Question 6: I understand you were in the Army, can you tell us what that was like.

While I was on the road with the Broadway show Half a Sixpence I got a letter from the draft board and had to go back to New York to the infamous Whitehall Street for a physical. Now this was 1967 the Vietnam War started in 1965 and it was in full force at this time. Me and another 5,000 or so young men were drafted on the spot sworn in and shipped out that night by train to Fort Jackson, South Carolina.

You’re In the Army Now…

When I was in basic training I was on the chubby side and overweight, the drill sergeants always made the fat guys work harder so we would lose weight.  I remember many times getting on line for chow at the mess hall and the drill sergeant would say: “do you think you can run two miles? If I said yes, he would say ok go ahead and run it, if I said no, he would say the same thing.  Basic training was not too bad, I lost about 50 lbs and at one point had an opportunity to audition for the Army band.  The sergeant who auditioned me was a trumpet player who was doubling on string bass doing gigs in town.  I scored very high on the test, it wasn’t very hard… I was asked to play the minor and major scales, arpeggios and sight-read some music.  He told me to relax and that after basic training I would get orders to the band at Fort Jackson.  Well, I didn’t realize at the time but he was afraid that I would take all his bass gigs so he threw my application in the garbage or never submitted it and when I finished basic training I got orders to AIT (Advanced Infantry Training) at Fort Lewis, Washington without a leave. Boy…I was a “sad-sack soldier”, who just wanted to play music and here I was training for a tour of duty to Vietnam as an infantry soldier.  AIT training was much more rigorous, 25 mile forced marches and runs, sleeping very little, bivouacs (sleeping in a tent and guarding a camp).  The class instructors were mostly sergeants who had done tours of duty in Vietnam.  The classes would always begin with: “when you get to Nam…”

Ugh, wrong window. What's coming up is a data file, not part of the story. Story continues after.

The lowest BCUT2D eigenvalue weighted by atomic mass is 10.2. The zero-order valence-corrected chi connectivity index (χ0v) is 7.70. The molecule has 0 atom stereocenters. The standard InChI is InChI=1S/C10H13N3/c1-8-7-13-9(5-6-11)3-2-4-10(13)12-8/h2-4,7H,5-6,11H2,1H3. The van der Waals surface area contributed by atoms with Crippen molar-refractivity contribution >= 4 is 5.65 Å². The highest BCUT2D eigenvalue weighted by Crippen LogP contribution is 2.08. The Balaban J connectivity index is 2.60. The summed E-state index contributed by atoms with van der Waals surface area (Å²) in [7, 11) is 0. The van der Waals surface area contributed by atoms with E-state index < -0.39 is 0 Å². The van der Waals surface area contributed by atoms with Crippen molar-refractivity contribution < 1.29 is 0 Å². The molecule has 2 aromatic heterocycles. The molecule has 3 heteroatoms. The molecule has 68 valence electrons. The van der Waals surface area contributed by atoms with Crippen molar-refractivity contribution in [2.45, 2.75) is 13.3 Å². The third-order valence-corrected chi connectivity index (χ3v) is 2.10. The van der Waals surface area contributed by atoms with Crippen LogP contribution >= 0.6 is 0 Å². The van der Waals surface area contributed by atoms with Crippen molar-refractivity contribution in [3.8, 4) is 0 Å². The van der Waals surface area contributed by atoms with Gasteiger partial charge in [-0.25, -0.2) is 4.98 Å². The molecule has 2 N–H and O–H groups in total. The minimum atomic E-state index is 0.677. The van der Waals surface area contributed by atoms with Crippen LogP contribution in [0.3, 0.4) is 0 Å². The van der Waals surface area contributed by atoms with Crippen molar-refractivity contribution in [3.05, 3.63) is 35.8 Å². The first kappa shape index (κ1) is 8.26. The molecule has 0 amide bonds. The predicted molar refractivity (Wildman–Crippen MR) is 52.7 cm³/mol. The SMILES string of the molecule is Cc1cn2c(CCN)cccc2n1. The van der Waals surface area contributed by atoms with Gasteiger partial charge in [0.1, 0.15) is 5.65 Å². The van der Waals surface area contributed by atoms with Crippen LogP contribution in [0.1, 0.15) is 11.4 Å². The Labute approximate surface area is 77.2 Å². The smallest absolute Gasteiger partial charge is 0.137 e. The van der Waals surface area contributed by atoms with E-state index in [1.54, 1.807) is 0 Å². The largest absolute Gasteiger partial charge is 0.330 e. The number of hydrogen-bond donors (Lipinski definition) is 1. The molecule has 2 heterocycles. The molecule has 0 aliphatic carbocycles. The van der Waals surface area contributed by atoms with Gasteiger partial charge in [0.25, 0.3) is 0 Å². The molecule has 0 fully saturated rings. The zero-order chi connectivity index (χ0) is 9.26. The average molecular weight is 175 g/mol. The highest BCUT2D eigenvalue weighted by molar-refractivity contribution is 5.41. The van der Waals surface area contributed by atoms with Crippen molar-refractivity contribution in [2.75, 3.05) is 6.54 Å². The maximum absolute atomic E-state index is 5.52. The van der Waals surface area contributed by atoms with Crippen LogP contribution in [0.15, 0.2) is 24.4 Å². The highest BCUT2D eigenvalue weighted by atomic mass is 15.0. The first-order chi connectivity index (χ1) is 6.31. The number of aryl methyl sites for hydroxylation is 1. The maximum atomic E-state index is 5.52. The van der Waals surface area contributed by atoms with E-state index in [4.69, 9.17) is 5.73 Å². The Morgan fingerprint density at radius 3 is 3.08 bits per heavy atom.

Our company commander was a young officer who had just graduated from Virginia Military Institute.  He was a real gun-ho type soldier who continued to push us all beyond our physical and mental capabilities. As a result, I ended getting pneumonia and was admitted to the hospital.  When I got to the pneumonia ward there were soldiers that would find ways to keep their lungs crackling so that they could stay in the hospital and avoid active duty.  At night they would go into the latrine open all the windows and stand there naked. We had a very nice empathic naval doctor who would come to the ward to examine us and one day as he was examining me I was so sad and depressed…he asked me what was wrong?